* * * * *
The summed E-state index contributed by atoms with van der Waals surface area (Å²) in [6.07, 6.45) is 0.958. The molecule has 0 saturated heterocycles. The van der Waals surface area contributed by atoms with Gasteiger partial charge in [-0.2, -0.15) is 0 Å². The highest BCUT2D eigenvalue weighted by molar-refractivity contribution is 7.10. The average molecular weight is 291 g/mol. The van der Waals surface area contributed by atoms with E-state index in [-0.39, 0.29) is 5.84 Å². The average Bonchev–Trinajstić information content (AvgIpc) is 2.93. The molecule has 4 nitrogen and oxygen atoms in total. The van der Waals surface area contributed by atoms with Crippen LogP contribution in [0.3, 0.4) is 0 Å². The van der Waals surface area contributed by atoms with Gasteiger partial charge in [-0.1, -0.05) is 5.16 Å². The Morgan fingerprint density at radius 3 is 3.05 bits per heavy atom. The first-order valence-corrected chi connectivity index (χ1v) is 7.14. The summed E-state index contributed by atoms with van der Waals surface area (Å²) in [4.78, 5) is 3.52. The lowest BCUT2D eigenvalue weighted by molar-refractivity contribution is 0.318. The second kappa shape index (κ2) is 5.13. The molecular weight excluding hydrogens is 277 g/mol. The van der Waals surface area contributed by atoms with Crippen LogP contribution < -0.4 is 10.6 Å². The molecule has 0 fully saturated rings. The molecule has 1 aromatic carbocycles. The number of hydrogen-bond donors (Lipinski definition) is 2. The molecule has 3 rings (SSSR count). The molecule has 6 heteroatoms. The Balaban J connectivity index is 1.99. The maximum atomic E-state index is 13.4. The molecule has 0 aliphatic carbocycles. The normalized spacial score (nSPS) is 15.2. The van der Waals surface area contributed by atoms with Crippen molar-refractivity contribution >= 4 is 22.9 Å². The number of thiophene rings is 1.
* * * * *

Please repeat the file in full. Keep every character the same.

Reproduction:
The summed E-state index contributed by atoms with van der Waals surface area (Å²) in [6.07, 6.45) is 0.958. The molecule has 0 saturated heterocycles. The van der Waals surface area contributed by atoms with Gasteiger partial charge in [-0.2, -0.15) is 0 Å². The highest BCUT2D eigenvalue weighted by molar-refractivity contribution is 7.10. The average molecular weight is 291 g/mol. The van der Waals surface area contributed by atoms with E-state index in [-0.39, 0.29) is 5.84 Å². The average Bonchev–Trinajstić information content (AvgIpc) is 2.93. The molecule has 4 nitrogen and oxygen atoms in total. The van der Waals surface area contributed by atoms with Crippen LogP contribution in [0.3, 0.4) is 0 Å². The van der Waals surface area contributed by atoms with Gasteiger partial charge in [-0.1, -0.05) is 5.16 Å². The Morgan fingerprint density at radius 3 is 3.05 bits per heavy atom. The first-order valence-corrected chi connectivity index (χ1v) is 7.14. The summed E-state index contributed by atoms with van der Waals surface area (Å²) in [4.78, 5) is 3.52. The lowest BCUT2D eigenvalue weighted by molar-refractivity contribution is 0.318. The second kappa shape index (κ2) is 5.13. The molecular weight excluding hydrogens is 277 g/mol. The van der Waals surface area contributed by atoms with Crippen LogP contribution < -0.4 is 10.6 Å². The molecule has 0 fully saturated rings. The molecule has 1 aromatic carbocycles. The number of hydrogen-bond donors (Lipinski definition) is 2. The molecule has 3 rings (SSSR count). The molecule has 6 heteroatoms. The Balaban J connectivity index is 1.99. The maximum atomic E-state index is 13.4. The molecule has 0 aliphatic carbocycles. The normalized spacial score (nSPS) is 15.2. The van der Waals surface area contributed by atoms with Crippen molar-refractivity contribution >= 4 is 22.9 Å². The number of thiophene rings is 1.